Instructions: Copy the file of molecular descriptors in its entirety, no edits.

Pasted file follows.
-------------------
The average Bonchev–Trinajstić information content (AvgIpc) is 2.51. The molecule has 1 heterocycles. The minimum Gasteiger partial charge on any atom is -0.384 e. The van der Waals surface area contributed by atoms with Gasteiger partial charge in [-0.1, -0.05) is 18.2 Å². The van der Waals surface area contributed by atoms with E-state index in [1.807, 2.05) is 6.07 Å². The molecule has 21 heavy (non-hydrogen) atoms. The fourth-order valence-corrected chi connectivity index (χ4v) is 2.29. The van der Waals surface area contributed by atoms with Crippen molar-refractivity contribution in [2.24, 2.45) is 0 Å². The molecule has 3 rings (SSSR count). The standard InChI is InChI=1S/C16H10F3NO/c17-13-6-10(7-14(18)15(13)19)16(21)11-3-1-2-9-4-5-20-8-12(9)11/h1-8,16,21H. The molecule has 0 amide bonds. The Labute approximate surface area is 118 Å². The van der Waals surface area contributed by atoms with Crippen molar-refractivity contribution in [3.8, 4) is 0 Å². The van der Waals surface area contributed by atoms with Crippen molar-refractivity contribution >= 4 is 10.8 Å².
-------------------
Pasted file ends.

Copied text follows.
The average Bonchev–Trinajstić information content (AvgIpc) is 2.51. The molecule has 1 heterocycles. The minimum Gasteiger partial charge on any atom is -0.384 e. The van der Waals surface area contributed by atoms with Gasteiger partial charge in [-0.1, -0.05) is 18.2 Å². The van der Waals surface area contributed by atoms with E-state index in [1.807, 2.05) is 6.07 Å². The molecule has 21 heavy (non-hydrogen) atoms. The fourth-order valence-corrected chi connectivity index (χ4v) is 2.29. The van der Waals surface area contributed by atoms with Crippen molar-refractivity contribution in [2.24, 2.45) is 0 Å². The molecule has 3 rings (SSSR count). The standard InChI is InChI=1S/C16H10F3NO/c17-13-6-10(7-14(18)15(13)19)16(21)11-3-1-2-9-4-5-20-8-12(9)11/h1-8,16,21H. The molecule has 0 amide bonds. The Labute approximate surface area is 118 Å². The van der Waals surface area contributed by atoms with Crippen molar-refractivity contribution in [3.8, 4) is 0 Å². The van der Waals surface area contributed by atoms with Crippen molar-refractivity contribution >= 4 is 10.8 Å².